With issues like depressed values due to the pandemic, estate tax exemption levels, looming political decisions and historically low interest rates for ownership transitions, now may be an opportune time to transition ownership. Transferring closely held stock at depressed valuations may minimize gift or estate taxes and help preserve legacy. The following are four important reasons to consider 2020 estate planning immediately.
Depressed values, in general, due to the pandemic
Since the mid-February onset of COVID-19, valuation experts claim that privately held company values are down 10-20% or more, on average, across all industries due to lower cash flow, higher risk (environmental/external and operational/internal), and lower expected growth.
Specifically, COVID-19 impacts all areas of the process which derives a company’s value, including:
- Valuation approaches:
- Asset approach: A methodology such as adjusted book value may become paramount at least as a floor value.
- Income approach: Discounted normalized future cash flow as reflected by management projections may be the best methodology.
- Market approach:
- Adjust market multiples downward generally but may adjust upward for essential and/or pandemic-resistant industries.
- Consider a new base of earnings before interest, taxes, depreciation, amortization, and coronavirus (EBITDAC), which attempts to normalize out the impact of the coronavirus pandemic.
- COVID-19 legislative benefits and the impact on value.
- Negative adjustments to value, such as discounts for lack of marketability, may be higher because interests in closely held companies may be even more illiquid and less saleable during this pandemic.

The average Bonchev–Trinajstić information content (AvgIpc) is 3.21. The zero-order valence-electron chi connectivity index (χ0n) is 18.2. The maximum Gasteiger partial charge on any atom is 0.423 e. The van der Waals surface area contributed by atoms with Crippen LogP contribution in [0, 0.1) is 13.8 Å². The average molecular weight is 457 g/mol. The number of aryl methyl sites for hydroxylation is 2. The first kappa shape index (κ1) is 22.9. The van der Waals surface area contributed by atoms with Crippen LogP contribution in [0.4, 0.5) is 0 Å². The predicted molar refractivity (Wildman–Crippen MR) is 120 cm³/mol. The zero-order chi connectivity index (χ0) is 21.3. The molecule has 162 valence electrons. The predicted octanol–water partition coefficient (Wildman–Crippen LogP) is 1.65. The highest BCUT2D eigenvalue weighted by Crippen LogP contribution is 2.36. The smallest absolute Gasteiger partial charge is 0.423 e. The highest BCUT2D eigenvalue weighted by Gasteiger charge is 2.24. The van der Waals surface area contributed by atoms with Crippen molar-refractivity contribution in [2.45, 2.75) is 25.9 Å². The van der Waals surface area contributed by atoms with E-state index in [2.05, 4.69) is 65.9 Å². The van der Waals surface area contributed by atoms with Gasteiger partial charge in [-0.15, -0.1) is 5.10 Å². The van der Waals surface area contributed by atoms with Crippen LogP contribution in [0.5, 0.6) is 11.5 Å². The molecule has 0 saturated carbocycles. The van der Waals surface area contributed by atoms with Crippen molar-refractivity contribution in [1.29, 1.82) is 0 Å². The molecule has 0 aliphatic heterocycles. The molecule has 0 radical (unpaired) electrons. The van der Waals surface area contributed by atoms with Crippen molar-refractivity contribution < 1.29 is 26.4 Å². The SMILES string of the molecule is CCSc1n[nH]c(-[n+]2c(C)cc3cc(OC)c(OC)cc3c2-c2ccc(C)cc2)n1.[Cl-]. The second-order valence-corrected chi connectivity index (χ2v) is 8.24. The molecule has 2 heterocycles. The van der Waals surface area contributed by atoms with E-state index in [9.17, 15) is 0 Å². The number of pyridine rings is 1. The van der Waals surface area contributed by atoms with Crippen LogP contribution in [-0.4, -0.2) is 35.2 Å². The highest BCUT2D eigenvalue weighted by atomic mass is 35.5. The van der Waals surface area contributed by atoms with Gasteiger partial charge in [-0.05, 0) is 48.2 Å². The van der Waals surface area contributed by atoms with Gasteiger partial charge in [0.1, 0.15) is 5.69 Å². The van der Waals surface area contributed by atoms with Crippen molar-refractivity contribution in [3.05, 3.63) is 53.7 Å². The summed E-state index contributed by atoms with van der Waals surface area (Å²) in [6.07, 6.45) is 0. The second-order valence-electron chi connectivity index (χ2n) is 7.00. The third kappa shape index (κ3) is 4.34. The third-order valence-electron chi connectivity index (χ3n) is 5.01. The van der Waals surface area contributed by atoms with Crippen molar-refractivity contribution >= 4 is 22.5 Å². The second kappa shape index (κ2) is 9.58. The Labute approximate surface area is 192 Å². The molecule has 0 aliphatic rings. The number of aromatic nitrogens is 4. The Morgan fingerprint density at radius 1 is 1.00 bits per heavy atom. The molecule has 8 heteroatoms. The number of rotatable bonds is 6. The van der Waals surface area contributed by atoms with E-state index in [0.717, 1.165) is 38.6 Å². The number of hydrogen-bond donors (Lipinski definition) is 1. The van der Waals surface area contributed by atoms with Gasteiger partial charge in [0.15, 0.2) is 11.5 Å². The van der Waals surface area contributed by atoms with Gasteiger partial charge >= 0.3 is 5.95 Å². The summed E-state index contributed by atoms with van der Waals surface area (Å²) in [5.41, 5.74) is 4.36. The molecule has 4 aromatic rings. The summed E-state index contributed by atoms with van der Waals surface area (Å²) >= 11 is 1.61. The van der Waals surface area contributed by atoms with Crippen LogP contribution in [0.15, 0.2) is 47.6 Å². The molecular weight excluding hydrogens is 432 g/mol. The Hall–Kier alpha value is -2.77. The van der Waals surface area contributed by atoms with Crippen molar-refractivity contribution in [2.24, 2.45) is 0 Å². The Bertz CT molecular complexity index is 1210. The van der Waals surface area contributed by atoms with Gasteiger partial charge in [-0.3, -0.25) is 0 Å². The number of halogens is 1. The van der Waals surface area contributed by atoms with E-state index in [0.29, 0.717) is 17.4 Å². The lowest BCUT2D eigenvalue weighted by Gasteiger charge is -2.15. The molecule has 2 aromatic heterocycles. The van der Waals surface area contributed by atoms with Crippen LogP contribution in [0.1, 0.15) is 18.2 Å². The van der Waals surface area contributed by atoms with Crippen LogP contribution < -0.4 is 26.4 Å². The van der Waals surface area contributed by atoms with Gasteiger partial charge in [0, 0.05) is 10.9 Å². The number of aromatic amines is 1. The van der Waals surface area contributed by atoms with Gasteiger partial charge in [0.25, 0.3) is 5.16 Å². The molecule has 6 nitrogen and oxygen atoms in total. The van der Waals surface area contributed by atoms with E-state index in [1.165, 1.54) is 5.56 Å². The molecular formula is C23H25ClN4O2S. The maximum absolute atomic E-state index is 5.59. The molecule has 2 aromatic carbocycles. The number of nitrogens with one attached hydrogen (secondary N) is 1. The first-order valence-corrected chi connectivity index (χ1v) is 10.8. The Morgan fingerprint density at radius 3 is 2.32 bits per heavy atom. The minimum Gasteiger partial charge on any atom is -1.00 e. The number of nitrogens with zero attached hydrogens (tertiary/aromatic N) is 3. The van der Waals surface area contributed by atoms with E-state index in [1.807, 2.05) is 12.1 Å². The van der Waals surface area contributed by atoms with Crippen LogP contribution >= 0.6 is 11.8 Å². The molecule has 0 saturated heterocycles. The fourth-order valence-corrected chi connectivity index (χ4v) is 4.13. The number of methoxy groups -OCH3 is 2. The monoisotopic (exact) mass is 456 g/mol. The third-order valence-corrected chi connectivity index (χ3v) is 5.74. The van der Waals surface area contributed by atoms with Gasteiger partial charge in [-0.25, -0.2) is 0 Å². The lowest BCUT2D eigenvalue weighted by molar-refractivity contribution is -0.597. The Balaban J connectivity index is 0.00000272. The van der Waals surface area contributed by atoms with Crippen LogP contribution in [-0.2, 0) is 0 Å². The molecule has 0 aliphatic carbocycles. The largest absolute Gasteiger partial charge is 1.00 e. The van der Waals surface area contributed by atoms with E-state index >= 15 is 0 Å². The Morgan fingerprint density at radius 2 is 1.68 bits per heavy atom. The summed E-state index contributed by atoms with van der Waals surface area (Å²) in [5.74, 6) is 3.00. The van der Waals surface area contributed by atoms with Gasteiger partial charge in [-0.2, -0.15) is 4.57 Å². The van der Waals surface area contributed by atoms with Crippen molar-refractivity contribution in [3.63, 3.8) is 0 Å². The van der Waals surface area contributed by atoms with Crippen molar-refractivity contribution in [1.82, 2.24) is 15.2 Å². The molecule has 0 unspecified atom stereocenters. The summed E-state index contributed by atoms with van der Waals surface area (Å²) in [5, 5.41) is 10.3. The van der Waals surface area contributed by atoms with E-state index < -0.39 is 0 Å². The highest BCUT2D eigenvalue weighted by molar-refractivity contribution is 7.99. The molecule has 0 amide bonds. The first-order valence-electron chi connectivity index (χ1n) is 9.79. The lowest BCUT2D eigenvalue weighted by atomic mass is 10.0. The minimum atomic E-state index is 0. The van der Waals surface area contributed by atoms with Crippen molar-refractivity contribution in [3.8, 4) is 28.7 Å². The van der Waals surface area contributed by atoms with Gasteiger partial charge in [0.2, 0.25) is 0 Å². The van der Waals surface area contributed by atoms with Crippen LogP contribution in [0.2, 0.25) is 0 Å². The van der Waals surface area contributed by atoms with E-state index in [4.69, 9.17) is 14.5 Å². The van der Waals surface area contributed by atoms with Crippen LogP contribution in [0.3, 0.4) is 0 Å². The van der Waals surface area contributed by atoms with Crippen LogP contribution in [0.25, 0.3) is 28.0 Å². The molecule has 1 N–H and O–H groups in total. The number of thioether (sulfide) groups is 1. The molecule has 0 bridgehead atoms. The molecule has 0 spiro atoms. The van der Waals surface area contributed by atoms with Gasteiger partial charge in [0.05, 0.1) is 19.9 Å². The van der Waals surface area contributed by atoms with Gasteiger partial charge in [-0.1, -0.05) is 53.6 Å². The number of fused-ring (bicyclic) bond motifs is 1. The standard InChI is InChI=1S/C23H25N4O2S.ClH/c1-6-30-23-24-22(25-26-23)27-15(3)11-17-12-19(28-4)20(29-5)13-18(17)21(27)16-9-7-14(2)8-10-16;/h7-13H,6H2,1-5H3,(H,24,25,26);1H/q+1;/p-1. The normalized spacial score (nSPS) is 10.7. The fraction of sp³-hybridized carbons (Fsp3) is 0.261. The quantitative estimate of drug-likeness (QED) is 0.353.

The estate tax exemption dropping back to $5 million or less from the 2020 level of $11.58 million on Jan. 1, 2026 or earlier
Under current law, the estate tax exemption is set to expire at the end of 2025. When the 2017 Tax Cuts and Jobs Act sunsets, estate tax exemption amounts will be reduced to $5 million for individuals or $10 million for a married couple, indexed for inflation.
Impending uncertain impact of upcoming election results on estate planning
Today’s record-high estate tax exemption amounts of $11.58 million per taxpayer are set to expire and more than halve at the end of 2025. Furthermore, estates in excess of the exclusion are currently taxed at 40%. The estate tax exemption may decrease sooner, along with tax rate changes. President-elect Joe Biden has proposed an estate tax exemption decrease of historical norms, which would dramatically increase the number of taxpayers subject to estate tax.
Biden has also proposed repealing stepped-up basis at death on bequests for which business valuations are also performed if the bequest is of a business interest. Currently, an individual may hold an asset for multiple years, during which the asset typically appreciates in value. When that individual dies and passes an asset to an heir, the basis (original investment in the asset) is stepped-up to the date-of-death or alternate valuation date market value. If the heir chooses to immediately sell the inherited asset, he/she can do so with minimal to no capital gains tax. Elimination of stepped-up basis will result in increased capital gains taxes for beneficiaries.
Taxpayers with net assets in excess of $3.5 million to $5 million of historical estate tax exemptions will want to consider 2020 estate planning to reduce their overall taxable estates. According to anti-clawback regulations published by the IRS, gifts made using today’s high exemption amount of $11.58 million are protected from future tax when the exemption amounts are reduced. In other words, use it or lose it.
Historically low interest rates for notes related to ownership transition
The IRS has announced historically low interest rates – ranging from .14% to 1% depending on term – to be used in connection with lifetime transfers of wealth. Current depressed values create a unique short-term opportunity to transfer wealth by using tools such as Grantor Retained Annuity Trusts, installment sales or intrafamily loans. Consider making these mechanisms part of your estate plan.